Council digs in to keep region’s wastewater system in tip-top shape

Date: Thursday, October 4, 2018

Investments in wastewater infrastructure pay off in water quality, public health, livability

Sewer pipes and treatment plants, like other infrastructure, need updates and maintenance. That means investment, construction, and some inconvenience in places in and around Mound, Hopkins, Roseville and Saint Paul, to name a few communities where work has been done. The work helps to protect water quality, public health and livability.

The wastewater collection and treatment system in the Twin Cities metro area is heralded as one of the best in the country, with eight treatment plants, more than 600 miles of regional sanitary sewer pipes and an estimated replacement value of $7 billion.

“The region’s wastewater system is largely built out, so the focus now is primarily on maintaining and renewing the system we have in place,” said Jeannine Clancy, an assistant general manager in the Council’s Environmental Services Division.

Council launches major capital investment program

In 2013, the Council stepped up the pace of work to update and improve aging wastewater collection and treatment facilities and launched a 10-year, $1 billion regionwide capital investment program.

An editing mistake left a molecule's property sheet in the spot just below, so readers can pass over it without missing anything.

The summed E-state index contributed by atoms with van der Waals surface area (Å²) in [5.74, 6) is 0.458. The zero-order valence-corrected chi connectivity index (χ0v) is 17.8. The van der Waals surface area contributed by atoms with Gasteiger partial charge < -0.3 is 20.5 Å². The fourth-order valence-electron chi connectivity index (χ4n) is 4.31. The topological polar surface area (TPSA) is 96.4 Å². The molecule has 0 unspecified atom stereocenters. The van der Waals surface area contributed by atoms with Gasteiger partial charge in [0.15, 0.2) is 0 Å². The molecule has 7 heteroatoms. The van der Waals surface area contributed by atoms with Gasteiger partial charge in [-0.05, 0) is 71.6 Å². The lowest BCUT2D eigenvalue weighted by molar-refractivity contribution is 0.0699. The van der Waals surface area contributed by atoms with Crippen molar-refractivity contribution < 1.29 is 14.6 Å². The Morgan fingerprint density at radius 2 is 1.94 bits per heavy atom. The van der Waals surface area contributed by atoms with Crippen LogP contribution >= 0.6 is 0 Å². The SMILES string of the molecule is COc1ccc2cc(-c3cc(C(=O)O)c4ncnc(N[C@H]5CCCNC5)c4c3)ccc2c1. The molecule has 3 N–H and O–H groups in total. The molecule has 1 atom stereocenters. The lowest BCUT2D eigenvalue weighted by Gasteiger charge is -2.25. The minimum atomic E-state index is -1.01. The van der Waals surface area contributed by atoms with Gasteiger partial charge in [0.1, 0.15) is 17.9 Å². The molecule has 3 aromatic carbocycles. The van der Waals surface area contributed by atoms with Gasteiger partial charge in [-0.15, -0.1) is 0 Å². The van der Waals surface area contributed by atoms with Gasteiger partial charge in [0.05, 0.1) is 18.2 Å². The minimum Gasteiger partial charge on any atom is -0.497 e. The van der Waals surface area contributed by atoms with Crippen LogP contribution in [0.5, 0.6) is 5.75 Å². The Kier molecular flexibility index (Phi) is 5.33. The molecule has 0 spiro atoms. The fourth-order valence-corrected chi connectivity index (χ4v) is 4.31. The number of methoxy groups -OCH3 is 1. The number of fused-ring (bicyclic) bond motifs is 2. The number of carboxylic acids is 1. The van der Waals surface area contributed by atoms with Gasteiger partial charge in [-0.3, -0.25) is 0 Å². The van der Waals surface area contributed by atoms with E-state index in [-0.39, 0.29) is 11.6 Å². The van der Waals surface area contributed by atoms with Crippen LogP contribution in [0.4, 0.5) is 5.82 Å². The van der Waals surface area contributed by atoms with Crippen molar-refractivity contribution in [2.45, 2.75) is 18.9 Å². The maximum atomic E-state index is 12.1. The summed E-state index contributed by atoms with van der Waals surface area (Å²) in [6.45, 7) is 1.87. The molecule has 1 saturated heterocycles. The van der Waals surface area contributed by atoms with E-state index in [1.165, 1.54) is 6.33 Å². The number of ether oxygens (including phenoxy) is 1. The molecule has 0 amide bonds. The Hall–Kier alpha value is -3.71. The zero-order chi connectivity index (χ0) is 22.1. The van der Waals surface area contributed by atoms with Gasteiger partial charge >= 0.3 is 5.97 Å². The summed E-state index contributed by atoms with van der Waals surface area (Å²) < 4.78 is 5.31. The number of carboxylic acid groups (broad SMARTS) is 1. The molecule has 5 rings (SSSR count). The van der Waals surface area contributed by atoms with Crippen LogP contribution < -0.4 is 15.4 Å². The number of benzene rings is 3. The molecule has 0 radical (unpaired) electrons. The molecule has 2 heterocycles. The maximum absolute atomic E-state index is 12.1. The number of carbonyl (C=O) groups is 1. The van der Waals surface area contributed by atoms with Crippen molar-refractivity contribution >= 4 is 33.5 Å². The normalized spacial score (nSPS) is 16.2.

“We’re on a mission,” said Clancy. “Natural resources and amenities are at the heart of why we live here and key to the region’s success and prosperity. That’s why these investments are so critical.”

Dozens of projects span the seven-county region, either in the works or in the queue. The work is done in collaboration with other governmental partners, often to incorporate road work and other local maintenance. This helps to ensure construction happens at one time and avoids duplication and disruption as much as possible.

An efficient, cost-effective wastewater treatment system

The regional system collects and treats about 250 million gallons of wastewater a day from 109 metro area communities and 2.6 million residents. Wastewater is conveyed to the regional system of pipes and plants via about 5,000 miles of sewers that local communities own and maintain.

To pay for investments in the regional wastewater collection and treatment system, the Council secures Minnesota Public Facilities Authority loans and/or issues bonds that are repaid with wastewater user fees that MCES collects from across the region. Charges to customer are among the lowest in the country compared with similar-sized systems.

More information about Metropolitan Council Environmental Services

Recent newsletter stories about some the Council’s wastewater capital investments

Posted In: Wastewater & Water

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